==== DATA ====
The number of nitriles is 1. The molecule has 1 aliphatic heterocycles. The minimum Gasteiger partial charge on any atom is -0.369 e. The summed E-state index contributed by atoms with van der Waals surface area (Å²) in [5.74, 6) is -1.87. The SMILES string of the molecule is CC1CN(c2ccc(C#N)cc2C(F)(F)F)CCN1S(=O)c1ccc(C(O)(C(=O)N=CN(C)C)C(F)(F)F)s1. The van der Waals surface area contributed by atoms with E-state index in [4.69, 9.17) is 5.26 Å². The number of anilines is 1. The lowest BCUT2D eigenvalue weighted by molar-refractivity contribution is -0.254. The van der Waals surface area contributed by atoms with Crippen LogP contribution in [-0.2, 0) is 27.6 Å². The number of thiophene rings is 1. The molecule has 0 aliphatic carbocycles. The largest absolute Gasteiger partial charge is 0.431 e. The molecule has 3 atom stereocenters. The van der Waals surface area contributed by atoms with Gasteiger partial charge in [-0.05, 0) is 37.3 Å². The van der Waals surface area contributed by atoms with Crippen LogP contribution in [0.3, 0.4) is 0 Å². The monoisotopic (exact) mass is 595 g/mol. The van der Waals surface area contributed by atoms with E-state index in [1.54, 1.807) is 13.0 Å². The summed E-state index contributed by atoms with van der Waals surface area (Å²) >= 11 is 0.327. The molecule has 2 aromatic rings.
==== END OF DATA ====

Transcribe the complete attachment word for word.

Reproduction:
The number of nitriles is 1. The molecule has 1 aliphatic heterocycles. The minimum Gasteiger partial charge on any atom is -0.369 e. The summed E-state index contributed by atoms with van der Waals surface area (Å²) in [5.74, 6) is -1.87. The SMILES string of the molecule is CC1CN(c2ccc(C#N)cc2C(F)(F)F)CCN1S(=O)c1ccc(C(O)(C(=O)N=CN(C)C)C(F)(F)F)s1. The van der Waals surface area contributed by atoms with E-state index in [4.69, 9.17) is 5.26 Å². The number of anilines is 1. The lowest BCUT2D eigenvalue weighted by molar-refractivity contribution is -0.254. The van der Waals surface area contributed by atoms with Crippen LogP contribution in [-0.2, 0) is 27.6 Å². The number of thiophene rings is 1. The molecule has 0 aliphatic carbocycles. The largest absolute Gasteiger partial charge is 0.431 e. The molecule has 3 atom stereocenters. The van der Waals surface area contributed by atoms with Gasteiger partial charge in [-0.05, 0) is 37.3 Å². The van der Waals surface area contributed by atoms with Crippen LogP contribution in [0.3, 0.4) is 0 Å². The monoisotopic (exact) mass is 595 g/mol. The van der Waals surface area contributed by atoms with E-state index in [1.54, 1.807) is 13.0 Å². The summed E-state index contributed by atoms with van der Waals surface area (Å²) >= 11 is 0.327. The molecule has 2 aromatic rings.